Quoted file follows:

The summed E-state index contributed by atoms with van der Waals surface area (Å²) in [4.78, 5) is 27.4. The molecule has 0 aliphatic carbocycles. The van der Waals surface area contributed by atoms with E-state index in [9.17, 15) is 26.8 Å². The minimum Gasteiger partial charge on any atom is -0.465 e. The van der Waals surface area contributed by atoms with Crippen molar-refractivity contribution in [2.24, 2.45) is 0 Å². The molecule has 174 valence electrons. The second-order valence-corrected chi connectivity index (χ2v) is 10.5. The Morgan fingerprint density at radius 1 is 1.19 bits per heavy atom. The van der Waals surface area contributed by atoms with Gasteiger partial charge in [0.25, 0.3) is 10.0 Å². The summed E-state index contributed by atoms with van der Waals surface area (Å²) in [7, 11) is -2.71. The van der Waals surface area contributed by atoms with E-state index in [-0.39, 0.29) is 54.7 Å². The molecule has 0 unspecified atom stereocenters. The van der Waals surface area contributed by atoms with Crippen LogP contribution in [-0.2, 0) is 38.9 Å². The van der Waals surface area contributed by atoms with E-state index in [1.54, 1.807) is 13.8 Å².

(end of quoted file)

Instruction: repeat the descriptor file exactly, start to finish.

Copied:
The summed E-state index contributed by atoms with van der Waals surface area (Å²) in [4.78, 5) is 27.4. The molecule has 0 aliphatic carbocycles. The van der Waals surface area contributed by atoms with E-state index in [9.17, 15) is 26.8 Å². The minimum Gasteiger partial charge on any atom is -0.465 e. The van der Waals surface area contributed by atoms with Crippen molar-refractivity contribution in [2.24, 2.45) is 0 Å². The molecule has 174 valence electrons. The second-order valence-corrected chi connectivity index (χ2v) is 10.5. The Morgan fingerprint density at radius 1 is 1.19 bits per heavy atom. The van der Waals surface area contributed by atoms with Gasteiger partial charge in [0.25, 0.3) is 10.0 Å². The summed E-state index contributed by atoms with van der Waals surface area (Å²) in [7, 11) is -2.71. The van der Waals surface area contributed by atoms with E-state index in [-0.39, 0.29) is 54.7 Å². The molecule has 0 unspecified atom stereocenters. The van der Waals surface area contributed by atoms with Crippen LogP contribution in [-0.2, 0) is 38.9 Å². The van der Waals surface area contributed by atoms with E-state index in [1.54, 1.807) is 13.8 Å².